#9: “Acting Out”


Back in 2000, same-sex kisses were not only few and far between on television, but often controversial. This episode focuses on Will and Jack’s outrage at the lack of a supposed gay kiss on a network sitcom. The episode is mostly notable for its climax, in which Will and Jack themselves share network TV’s first gay male kiss by crashing “The Today Show”. Besides being a groundbreaking moment, it’s a downright funny episode, and we’d be remiss if we didn’t mention the subplot of Karen giving Grace breakup advice. What’s more, the scenes shot on location in New York prove that the show’s comedy doesn’t need to rely on a live audience to nab laughs.



#8: “Gypsies, Tramps and Weed”


When Will is convinced that a psychic he sees is legitimate, she offers him a look into his future love life: and apparently, he’s meant to spend the rest of his life with Jack. Jack himself is at his silliest, obsessing over his Cher doll, while Grace accidentally hires a drug dealer. Playing with Will and Jack’s horror of being romantically involved plays out ingeniously, as they realize that they were always going to spend the rest of their lives together...just not romantically. The episode is most well-known for Cher’s cameo towards the end. The idea is admittedly a bit of a gimmick, but she’s used perfectly by contrasting her with Jack’s awful impression.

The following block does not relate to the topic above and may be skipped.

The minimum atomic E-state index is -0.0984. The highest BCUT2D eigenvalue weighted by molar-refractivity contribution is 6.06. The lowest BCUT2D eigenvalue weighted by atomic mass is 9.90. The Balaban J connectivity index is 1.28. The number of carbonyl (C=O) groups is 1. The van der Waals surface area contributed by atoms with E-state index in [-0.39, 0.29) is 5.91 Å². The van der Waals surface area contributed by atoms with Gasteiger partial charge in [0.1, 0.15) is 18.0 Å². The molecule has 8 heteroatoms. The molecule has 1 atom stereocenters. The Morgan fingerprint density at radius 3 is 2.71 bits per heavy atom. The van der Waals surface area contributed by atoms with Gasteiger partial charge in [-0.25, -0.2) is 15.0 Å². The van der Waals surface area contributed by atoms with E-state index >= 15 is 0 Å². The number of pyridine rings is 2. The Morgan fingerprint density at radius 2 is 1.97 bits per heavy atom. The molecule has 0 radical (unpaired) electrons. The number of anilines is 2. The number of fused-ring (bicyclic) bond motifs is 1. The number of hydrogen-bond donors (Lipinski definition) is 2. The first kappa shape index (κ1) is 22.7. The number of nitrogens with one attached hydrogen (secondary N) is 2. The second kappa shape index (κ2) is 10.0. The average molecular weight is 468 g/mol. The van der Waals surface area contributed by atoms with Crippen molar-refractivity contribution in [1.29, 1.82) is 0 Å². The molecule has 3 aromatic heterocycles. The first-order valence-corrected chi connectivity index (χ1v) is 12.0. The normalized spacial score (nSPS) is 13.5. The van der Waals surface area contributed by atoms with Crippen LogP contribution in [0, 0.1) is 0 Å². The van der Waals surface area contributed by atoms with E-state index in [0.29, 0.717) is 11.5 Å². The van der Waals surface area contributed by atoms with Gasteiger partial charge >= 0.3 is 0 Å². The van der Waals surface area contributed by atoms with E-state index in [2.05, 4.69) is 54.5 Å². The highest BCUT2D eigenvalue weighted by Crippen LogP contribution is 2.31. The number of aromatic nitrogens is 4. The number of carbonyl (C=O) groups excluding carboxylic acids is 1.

#7: “Moveable Feast”